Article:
Nov 20, 2015

Medical robots – the future of surgery?

Posted by in categories: biotech/medical, business, robotics/AI

For some people the idea of being operated on by a robot might sound horrifying, particularly if there isn’t even a doctor in the room to check that everything is running smoothly. Surgery is in any case a risky business that few would undertake willingly if it wasn’t absolutely necessary, and it seems unlikely that the spectacle of an enormous machine with mechanical arms attached to surgical scalpels would reassure anyone about having to undergo an operation. However, the use of robotic surgery has spread rapidly in recent years and for some types of operations it is becoming the standard. While there is a lot of controversy surrounding the topic, many doctors see surgical robots as a vital tool to provide better medical care and lower the risks associated with surgery.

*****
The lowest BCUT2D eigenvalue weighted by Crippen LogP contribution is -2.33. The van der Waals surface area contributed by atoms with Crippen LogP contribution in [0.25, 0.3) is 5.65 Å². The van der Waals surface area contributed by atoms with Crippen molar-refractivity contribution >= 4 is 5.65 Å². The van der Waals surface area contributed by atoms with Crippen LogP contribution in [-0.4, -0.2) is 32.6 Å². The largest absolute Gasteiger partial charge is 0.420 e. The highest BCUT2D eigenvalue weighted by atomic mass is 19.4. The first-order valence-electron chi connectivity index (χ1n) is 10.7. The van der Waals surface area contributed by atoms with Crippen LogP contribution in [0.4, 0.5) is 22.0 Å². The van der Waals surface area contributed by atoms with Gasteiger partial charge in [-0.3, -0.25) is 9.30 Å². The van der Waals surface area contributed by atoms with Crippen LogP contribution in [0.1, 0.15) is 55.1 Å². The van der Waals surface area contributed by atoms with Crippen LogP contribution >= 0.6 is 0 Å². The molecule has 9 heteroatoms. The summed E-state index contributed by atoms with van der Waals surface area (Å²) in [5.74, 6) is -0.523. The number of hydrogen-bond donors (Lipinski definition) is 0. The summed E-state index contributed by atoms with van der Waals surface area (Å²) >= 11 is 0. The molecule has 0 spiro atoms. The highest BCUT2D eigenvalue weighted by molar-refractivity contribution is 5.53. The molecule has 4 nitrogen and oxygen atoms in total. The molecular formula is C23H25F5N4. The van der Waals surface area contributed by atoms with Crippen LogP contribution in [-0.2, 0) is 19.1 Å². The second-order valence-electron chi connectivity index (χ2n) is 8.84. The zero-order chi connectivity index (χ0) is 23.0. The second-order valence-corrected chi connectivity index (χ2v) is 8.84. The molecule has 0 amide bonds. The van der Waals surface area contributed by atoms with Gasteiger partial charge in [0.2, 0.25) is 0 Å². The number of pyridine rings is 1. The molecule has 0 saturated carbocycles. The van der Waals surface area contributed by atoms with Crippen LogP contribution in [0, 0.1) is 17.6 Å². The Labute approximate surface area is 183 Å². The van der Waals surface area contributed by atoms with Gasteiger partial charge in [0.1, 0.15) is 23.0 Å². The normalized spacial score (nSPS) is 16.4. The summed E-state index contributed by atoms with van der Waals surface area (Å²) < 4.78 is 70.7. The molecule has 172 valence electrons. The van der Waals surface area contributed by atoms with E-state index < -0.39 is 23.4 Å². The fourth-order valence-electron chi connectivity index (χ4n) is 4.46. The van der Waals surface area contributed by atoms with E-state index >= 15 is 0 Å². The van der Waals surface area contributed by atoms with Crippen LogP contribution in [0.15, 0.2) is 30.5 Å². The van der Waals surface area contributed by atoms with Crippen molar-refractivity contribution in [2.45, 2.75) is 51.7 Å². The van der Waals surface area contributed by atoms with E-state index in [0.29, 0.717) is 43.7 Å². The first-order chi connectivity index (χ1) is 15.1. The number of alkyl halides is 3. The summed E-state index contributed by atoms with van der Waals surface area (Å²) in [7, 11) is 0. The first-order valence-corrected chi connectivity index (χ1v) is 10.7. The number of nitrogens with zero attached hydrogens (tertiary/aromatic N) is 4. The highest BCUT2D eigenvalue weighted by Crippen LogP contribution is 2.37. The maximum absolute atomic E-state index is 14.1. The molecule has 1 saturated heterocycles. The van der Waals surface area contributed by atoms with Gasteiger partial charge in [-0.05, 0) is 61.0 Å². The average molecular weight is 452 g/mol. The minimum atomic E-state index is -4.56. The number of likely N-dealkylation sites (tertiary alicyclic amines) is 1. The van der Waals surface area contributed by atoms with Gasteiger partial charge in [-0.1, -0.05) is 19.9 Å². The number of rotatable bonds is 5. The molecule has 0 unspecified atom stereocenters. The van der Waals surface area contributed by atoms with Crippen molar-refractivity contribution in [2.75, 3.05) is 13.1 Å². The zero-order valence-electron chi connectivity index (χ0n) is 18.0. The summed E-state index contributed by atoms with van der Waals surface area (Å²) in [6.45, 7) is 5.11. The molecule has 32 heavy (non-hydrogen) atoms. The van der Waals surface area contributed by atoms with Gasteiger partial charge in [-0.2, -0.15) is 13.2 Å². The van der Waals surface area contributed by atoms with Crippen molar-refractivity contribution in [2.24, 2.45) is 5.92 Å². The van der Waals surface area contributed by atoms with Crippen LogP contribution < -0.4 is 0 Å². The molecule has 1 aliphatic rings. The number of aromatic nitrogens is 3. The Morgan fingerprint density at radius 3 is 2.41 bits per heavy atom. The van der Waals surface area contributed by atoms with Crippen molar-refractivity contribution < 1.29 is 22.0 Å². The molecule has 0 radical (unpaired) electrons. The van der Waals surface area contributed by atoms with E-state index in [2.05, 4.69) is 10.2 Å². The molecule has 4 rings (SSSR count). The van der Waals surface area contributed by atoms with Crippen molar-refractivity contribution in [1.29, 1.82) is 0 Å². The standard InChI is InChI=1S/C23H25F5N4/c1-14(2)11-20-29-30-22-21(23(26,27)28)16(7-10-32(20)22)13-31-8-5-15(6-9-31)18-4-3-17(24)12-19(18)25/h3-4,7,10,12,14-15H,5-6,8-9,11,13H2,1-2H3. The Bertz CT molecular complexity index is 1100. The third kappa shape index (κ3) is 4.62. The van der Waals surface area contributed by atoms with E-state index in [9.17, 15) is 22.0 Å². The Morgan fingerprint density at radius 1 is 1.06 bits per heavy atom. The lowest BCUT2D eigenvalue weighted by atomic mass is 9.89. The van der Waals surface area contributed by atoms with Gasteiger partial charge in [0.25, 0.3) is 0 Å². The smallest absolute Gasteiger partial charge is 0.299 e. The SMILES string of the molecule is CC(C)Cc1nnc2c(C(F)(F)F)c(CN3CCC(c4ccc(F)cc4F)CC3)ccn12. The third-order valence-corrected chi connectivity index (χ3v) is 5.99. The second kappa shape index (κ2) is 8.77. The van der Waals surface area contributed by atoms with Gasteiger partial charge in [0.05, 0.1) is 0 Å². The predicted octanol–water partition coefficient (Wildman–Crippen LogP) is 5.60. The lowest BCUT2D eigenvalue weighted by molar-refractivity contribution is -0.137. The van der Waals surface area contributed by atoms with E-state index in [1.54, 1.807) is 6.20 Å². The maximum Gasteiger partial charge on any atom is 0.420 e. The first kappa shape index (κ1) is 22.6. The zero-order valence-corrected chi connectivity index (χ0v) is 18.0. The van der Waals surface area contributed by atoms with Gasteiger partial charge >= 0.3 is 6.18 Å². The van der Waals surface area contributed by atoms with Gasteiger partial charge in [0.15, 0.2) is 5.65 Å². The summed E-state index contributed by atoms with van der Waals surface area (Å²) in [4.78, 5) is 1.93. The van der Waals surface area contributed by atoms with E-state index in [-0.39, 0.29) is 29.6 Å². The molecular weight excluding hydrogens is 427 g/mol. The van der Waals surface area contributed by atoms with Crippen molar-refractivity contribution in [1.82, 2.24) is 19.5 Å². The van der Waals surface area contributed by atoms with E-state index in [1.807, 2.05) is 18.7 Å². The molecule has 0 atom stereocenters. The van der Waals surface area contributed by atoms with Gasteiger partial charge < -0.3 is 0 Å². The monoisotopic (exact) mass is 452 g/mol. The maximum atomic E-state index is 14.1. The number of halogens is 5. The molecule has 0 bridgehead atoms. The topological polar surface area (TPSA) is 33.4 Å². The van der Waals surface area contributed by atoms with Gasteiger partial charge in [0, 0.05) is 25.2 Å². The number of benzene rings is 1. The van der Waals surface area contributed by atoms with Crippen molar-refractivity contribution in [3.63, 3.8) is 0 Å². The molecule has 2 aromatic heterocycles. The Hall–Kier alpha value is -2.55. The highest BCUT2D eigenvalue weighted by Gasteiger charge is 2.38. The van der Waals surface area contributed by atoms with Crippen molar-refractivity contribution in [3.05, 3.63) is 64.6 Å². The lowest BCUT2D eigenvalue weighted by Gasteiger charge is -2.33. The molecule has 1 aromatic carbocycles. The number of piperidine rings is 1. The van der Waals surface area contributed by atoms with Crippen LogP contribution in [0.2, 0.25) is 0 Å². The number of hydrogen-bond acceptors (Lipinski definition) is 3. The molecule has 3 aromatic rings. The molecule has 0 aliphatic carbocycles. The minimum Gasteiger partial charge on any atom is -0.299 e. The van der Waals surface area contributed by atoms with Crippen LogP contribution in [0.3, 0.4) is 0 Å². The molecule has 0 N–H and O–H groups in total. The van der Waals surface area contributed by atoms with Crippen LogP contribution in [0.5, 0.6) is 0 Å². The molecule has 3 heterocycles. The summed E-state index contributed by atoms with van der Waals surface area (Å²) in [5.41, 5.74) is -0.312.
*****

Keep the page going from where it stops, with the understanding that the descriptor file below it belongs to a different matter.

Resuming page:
History of robotic surgery

The roots of robotic surgery go back to the mid-1980s, when a robotic surgical arm was first used to perform a neurosurgical biopsy. Two years later, the first robot-assisted laparoscopic (i.e. keyhole) operation was conducted, a cholecystectomy. The following years saw continued advances in the area of robotic surgery, which was used for a growing range of surgical procedures. One of the earliest robotic surgical systems to enter into general use was the ROBODOC system, which came on the market in the early 1990s and allowed surgeons conducting hip replacements to mill the femur with more precision that would have been conventionally possible.

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